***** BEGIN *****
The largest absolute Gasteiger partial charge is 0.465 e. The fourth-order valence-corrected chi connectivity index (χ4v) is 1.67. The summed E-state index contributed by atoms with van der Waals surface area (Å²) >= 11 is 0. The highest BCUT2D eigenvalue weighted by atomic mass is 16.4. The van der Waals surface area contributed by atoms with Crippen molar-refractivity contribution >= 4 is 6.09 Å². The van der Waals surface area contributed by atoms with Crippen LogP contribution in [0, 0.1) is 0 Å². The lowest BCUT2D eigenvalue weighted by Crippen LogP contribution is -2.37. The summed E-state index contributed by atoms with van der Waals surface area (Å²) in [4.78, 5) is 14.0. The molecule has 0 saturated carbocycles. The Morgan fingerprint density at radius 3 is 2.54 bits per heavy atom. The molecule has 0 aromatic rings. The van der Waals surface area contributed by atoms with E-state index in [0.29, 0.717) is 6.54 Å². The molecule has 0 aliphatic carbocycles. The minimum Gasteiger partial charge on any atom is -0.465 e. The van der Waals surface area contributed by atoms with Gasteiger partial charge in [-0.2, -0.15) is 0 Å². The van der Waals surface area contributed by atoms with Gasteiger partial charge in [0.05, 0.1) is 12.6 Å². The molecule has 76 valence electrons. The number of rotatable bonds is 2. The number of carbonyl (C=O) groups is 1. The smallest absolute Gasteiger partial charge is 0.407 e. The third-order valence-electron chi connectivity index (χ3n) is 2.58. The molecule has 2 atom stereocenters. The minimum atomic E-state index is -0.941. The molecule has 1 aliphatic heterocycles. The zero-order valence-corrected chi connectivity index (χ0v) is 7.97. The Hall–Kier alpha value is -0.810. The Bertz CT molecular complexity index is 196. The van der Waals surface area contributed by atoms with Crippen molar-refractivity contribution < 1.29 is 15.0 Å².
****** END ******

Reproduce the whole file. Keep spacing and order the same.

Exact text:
The largest absolute Gasteiger partial charge is 0.465 e. The fourth-order valence-corrected chi connectivity index (χ4v) is 1.67. The summed E-state index contributed by atoms with van der Waals surface area (Å²) >= 11 is 0. The highest BCUT2D eigenvalue weighted by atomic mass is 16.4. The van der Waals surface area contributed by atoms with Crippen molar-refractivity contribution >= 4 is 6.09 Å². The van der Waals surface area contributed by atoms with Crippen LogP contribution in [0, 0.1) is 0 Å². The lowest BCUT2D eigenvalue weighted by Crippen LogP contribution is -2.37. The summed E-state index contributed by atoms with van der Waals surface area (Å²) in [4.78, 5) is 14.0. The molecule has 0 saturated carbocycles. The Morgan fingerprint density at radius 3 is 2.54 bits per heavy atom. The molecule has 0 aromatic rings. The van der Waals surface area contributed by atoms with E-state index in [0.29, 0.717) is 6.54 Å². The molecule has 0 aliphatic carbocycles. The minimum Gasteiger partial charge on any atom is -0.465 e. The van der Waals surface area contributed by atoms with Gasteiger partial charge in [-0.2, -0.15) is 0 Å². The van der Waals surface area contributed by atoms with Gasteiger partial charge in [0.05, 0.1) is 12.6 Å². The molecule has 76 valence electrons. The number of rotatable bonds is 2. The number of carbonyl (C=O) groups is 1. The smallest absolute Gasteiger partial charge is 0.407 e. The third-order valence-electron chi connectivity index (χ3n) is 2.58. The molecule has 2 atom stereocenters. The minimum atomic E-state index is -0.941. The molecule has 1 aliphatic heterocycles. The zero-order valence-corrected chi connectivity index (χ0v) is 7.97. The Hall–Kier alpha value is -0.810. The Bertz CT molecular complexity index is 196. The van der Waals surface area contributed by atoms with Crippen molar-refractivity contribution < 1.29 is 15.0 Å².